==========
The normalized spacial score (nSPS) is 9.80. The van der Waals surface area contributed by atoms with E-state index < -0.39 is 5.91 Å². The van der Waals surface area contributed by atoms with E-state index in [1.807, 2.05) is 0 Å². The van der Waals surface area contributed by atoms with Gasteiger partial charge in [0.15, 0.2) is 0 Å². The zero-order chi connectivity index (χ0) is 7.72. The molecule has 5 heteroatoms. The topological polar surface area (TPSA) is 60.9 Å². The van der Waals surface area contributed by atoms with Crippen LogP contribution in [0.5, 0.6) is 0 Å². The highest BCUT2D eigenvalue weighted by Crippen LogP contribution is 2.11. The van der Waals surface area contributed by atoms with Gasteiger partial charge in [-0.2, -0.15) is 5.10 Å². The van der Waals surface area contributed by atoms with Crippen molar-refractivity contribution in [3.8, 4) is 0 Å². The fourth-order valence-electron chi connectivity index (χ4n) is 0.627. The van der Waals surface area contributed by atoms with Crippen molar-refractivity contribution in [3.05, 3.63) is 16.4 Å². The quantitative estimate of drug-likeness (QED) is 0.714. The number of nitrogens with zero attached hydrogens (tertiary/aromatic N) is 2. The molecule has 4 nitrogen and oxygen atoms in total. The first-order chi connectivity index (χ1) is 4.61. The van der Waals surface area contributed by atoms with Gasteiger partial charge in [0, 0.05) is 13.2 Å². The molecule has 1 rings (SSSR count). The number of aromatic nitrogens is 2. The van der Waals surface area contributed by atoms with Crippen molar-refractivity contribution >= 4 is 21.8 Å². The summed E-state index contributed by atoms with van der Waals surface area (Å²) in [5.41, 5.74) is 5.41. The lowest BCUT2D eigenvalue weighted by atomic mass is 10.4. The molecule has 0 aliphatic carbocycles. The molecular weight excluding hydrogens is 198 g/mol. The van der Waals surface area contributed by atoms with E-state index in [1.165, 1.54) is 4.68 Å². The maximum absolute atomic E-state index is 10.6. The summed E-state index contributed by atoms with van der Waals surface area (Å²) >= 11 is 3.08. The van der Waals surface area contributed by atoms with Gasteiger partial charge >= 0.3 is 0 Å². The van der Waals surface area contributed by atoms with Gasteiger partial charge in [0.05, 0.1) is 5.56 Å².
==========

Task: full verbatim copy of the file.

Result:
The normalized spacial score (nSPS) is 9.80. The van der Waals surface area contributed by atoms with E-state index < -0.39 is 5.91 Å². The van der Waals surface area contributed by atoms with E-state index in [1.807, 2.05) is 0 Å². The van der Waals surface area contributed by atoms with Gasteiger partial charge in [0.15, 0.2) is 0 Å². The zero-order chi connectivity index (χ0) is 7.72. The molecule has 5 heteroatoms. The topological polar surface area (TPSA) is 60.9 Å². The van der Waals surface area contributed by atoms with Crippen LogP contribution in [0.5, 0.6) is 0 Å². The highest BCUT2D eigenvalue weighted by Crippen LogP contribution is 2.11. The van der Waals surface area contributed by atoms with Gasteiger partial charge in [-0.2, -0.15) is 5.10 Å². The van der Waals surface area contributed by atoms with Crippen molar-refractivity contribution in [3.8, 4) is 0 Å². The fourth-order valence-electron chi connectivity index (χ4n) is 0.627. The van der Waals surface area contributed by atoms with Crippen molar-refractivity contribution in [3.05, 3.63) is 16.4 Å². The quantitative estimate of drug-likeness (QED) is 0.714. The number of nitrogens with zero attached hydrogens (tertiary/aromatic N) is 2. The molecule has 4 nitrogen and oxygen atoms in total. The first-order chi connectivity index (χ1) is 4.61. The van der Waals surface area contributed by atoms with Gasteiger partial charge in [0, 0.05) is 13.2 Å². The molecule has 1 rings (SSSR count). The number of aromatic nitrogens is 2. The van der Waals surface area contributed by atoms with Crippen molar-refractivity contribution >= 4 is 21.8 Å². The summed E-state index contributed by atoms with van der Waals surface area (Å²) in [5.41, 5.74) is 5.41. The lowest BCUT2D eigenvalue weighted by atomic mass is 10.4. The molecule has 0 aliphatic carbocycles. The molecular weight excluding hydrogens is 198 g/mol. The van der Waals surface area contributed by atoms with E-state index in [1.165, 1.54) is 4.68 Å². The maximum absolute atomic E-state index is 10.6. The summed E-state index contributed by atoms with van der Waals surface area (Å²) >= 11 is 3.08. The van der Waals surface area contributed by atoms with Gasteiger partial charge >= 0.3 is 0 Å². The van der Waals surface area contributed by atoms with Gasteiger partial charge in [0.05, 0.1) is 5.56 Å².